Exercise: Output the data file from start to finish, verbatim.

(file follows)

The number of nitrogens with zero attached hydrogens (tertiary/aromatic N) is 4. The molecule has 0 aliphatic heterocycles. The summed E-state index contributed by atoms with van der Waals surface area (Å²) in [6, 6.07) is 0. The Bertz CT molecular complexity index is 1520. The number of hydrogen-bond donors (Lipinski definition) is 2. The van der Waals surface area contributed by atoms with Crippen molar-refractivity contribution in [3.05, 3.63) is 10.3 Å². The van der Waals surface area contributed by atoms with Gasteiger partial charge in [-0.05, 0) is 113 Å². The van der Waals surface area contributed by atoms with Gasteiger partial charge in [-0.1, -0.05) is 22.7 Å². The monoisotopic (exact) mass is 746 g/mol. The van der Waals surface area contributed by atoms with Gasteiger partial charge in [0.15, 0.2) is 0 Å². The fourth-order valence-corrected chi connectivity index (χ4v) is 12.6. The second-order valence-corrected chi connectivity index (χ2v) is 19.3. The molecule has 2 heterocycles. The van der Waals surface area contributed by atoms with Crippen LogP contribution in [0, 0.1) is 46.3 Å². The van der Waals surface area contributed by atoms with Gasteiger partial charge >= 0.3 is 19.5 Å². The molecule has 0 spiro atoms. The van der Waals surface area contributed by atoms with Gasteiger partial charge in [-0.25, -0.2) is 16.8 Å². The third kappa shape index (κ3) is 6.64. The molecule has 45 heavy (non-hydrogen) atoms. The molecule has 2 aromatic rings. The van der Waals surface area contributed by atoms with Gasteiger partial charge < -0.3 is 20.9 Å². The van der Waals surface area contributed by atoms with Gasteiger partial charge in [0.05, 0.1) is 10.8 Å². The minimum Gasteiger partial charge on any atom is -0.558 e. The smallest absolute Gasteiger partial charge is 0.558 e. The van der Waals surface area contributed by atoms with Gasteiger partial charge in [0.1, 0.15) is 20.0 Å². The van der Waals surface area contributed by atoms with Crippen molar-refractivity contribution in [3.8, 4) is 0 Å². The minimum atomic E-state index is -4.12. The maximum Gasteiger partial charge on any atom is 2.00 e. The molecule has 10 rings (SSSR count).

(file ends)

The number of nitrogens with zero attached hydrogens (tertiary/aromatic N) is 4. The molecule has 0 aliphatic heterocycles. The summed E-state index contributed by atoms with van der Waals surface area (Å²) in [6, 6.07) is 0. The Bertz CT molecular complexity index is 1520. The number of hydrogen-bond donors (Lipinski definition) is 2. The van der Waals surface area contributed by atoms with Crippen molar-refractivity contribution in [3.05, 3.63) is 10.3 Å². The van der Waals surface area contributed by atoms with Gasteiger partial charge in [-0.05, 0) is 113 Å². The van der Waals surface area contributed by atoms with Gasteiger partial charge in [-0.1, -0.05) is 22.7 Å². The monoisotopic (exact) mass is 746 g/mol. The van der Waals surface area contributed by atoms with Gasteiger partial charge in [0.15, 0.2) is 0 Å². The fourth-order valence-corrected chi connectivity index (χ4v) is 12.6. The second-order valence-corrected chi connectivity index (χ2v) is 19.3. The molecule has 2 heterocycles. The van der Waals surface area contributed by atoms with Crippen LogP contribution in [0, 0.1) is 46.3 Å². The van der Waals surface area contributed by atoms with Gasteiger partial charge >= 0.3 is 19.5 Å². The molecule has 0 spiro atoms. The van der Waals surface area contributed by atoms with Gasteiger partial charge in [-0.25, -0.2) is 16.8 Å². The third kappa shape index (κ3) is 6.64. The molecule has 45 heavy (non-hydrogen) atoms. The molecule has 2 aromatic rings. The van der Waals surface area contributed by atoms with Gasteiger partial charge < -0.3 is 20.9 Å². The van der Waals surface area contributed by atoms with Gasteiger partial charge in [0.05, 0.1) is 10.8 Å². The minimum Gasteiger partial charge on any atom is -0.558 e. The smallest absolute Gasteiger partial charge is 0.558 e. The van der Waals surface area contributed by atoms with Gasteiger partial charge in [0.1, 0.15) is 20.0 Å². The van der Waals surface area contributed by atoms with Crippen molar-refractivity contribution in [3.8, 4) is 0 Å². The minimum atomic E-state index is -4.12. The maximum Gasteiger partial charge on any atom is 2.00 e. The molecule has 10 rings (SSSR count).